Combine the super-fast calculational capacities of Big Compute with the oceans of specific personal information comprising Big Data — and the fertile ground for computational propaganda emerges. That’s how the small AI programs called bots can be unleashed into cyberspace to target and deliver misinformation exactly to the people who will be most vulnerable to it. These messages can be refined over and over again based how well they perform (again in terms of clicks, likes and so on). Worst of all, all this can be done semi-autonomously allowing the targeted propaganda (like fake news stories or faked images) to spread like viruses through communities most vulnerable to their mis-information.
As someone who has worked at the hairy edges of computational science my entire career I am, frankly, terrified by the possibilities of computational propaganda. My fear comes exactly because I have seen how rapidly the power and the capacities of digital technologies have grown. From my perspective, no matter what your political inclinations may be, if you value a healthy functioning democracy then something needs to be done to get ahead of computational propaganda’s curve.
Clearly this is, in part, a technological problem. As Bolsover and Howard explain:
“Technical knowledge is necessary to work with the massive databases used for audience targeting; it is necessary to create the bots and algorithms that distribute propaganda; it is necessary to monitor and evaluate the results of these efforts in agile campaigning. Thus, a technical knowledge comparable to those who create and distribute this propaganda is necessary to investigate the phenomena.”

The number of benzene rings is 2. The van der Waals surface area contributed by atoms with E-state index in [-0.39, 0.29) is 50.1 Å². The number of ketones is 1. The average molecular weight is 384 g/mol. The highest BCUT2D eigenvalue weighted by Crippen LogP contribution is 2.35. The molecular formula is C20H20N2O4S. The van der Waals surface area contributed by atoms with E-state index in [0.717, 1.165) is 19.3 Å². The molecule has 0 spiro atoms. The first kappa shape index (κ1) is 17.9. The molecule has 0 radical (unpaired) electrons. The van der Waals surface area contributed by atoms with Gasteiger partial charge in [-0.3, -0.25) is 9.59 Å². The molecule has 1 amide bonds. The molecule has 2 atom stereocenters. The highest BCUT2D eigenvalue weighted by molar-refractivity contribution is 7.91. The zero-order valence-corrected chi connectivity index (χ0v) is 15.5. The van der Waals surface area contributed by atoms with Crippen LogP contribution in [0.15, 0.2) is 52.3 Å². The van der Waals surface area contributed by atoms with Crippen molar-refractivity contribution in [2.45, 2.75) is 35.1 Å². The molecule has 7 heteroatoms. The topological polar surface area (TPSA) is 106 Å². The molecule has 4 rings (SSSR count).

But, according to Bolsover and Howard, viewing computational propaganda only from a technical perspective would be a grave mistake. As they explain, seeing it just in terms of variables and algorithms “plays into the hands of those who create it, the platforms that serve it, and the firms that profit from it.”
And this is the challenge before us. Computational propaganda is a new thing. People just invented it. And they did so by realizing possibilities emerging from the intersection of new technologies (Big Compute, Big Data) and new behaviors those technologies allowed (social media). But the emphasis on behavior can’t be lost.
People are not machines. We do things for a whole lot of reasons including emotions of loss, anger, fear and longing. To combat computational propaganda’s potentially dangerous effects on democracy in a digital age, we will need to focus on both its how and its why.
Adam Frank is a co-founder of the 13.7 blog, an astrophysics professor at the University of Rochester and author of the upcoming book Light of the Stars: Alien Worlds and the Fate of the Earth. His scientific studies are funded by the National Science Foundation, NASA and the Department of Education. You can keep up with more of what Adam is thinking on Facebook and Twitter: @adamfrank4.